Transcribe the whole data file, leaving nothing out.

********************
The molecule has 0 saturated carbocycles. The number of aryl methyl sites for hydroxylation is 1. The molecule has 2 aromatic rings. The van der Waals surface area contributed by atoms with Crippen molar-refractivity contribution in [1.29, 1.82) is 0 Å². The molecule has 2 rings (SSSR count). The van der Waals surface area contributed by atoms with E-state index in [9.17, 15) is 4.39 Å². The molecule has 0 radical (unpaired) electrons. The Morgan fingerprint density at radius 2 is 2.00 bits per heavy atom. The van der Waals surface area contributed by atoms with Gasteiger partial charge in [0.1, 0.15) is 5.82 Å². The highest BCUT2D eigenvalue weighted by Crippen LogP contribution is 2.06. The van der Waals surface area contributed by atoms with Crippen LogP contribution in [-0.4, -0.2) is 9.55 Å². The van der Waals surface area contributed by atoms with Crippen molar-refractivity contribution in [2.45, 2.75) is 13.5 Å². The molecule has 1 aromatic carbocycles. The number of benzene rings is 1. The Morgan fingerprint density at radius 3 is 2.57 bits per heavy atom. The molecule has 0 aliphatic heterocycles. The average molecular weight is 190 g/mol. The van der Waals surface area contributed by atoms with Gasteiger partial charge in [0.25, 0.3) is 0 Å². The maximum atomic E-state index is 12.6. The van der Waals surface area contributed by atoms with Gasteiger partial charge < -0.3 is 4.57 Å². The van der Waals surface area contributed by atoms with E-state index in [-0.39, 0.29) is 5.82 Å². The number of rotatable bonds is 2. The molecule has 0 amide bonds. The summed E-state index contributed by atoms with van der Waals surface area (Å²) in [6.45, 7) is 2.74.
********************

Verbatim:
The molecule has 0 saturated carbocycles. The number of aryl methyl sites for hydroxylation is 1. The molecule has 2 aromatic rings. The van der Waals surface area contributed by atoms with Crippen molar-refractivity contribution in [1.29, 1.82) is 0 Å². The molecule has 2 rings (SSSR count). The van der Waals surface area contributed by atoms with E-state index in [9.17, 15) is 4.39 Å². The molecule has 0 radical (unpaired) electrons. The Morgan fingerprint density at radius 2 is 2.00 bits per heavy atom. The van der Waals surface area contributed by atoms with Gasteiger partial charge in [0.1, 0.15) is 5.82 Å². The highest BCUT2D eigenvalue weighted by Crippen LogP contribution is 2.06. The van der Waals surface area contributed by atoms with Crippen LogP contribution in [-0.4, -0.2) is 9.55 Å². The van der Waals surface area contributed by atoms with Crippen molar-refractivity contribution in [2.45, 2.75) is 13.5 Å². The molecule has 1 aromatic carbocycles. The number of benzene rings is 1. The Morgan fingerprint density at radius 3 is 2.57 bits per heavy atom. The molecule has 0 aliphatic heterocycles. The average molecular weight is 190 g/mol. The van der Waals surface area contributed by atoms with Gasteiger partial charge in [0.25, 0.3) is 0 Å². The maximum atomic E-state index is 12.6. The van der Waals surface area contributed by atoms with Gasteiger partial charge < -0.3 is 4.57 Å². The van der Waals surface area contributed by atoms with E-state index in [-0.39, 0.29) is 5.82 Å². The number of rotatable bonds is 2. The molecule has 0 amide bonds. The summed E-state index contributed by atoms with van der Waals surface area (Å²) in [6.45, 7) is 2.74.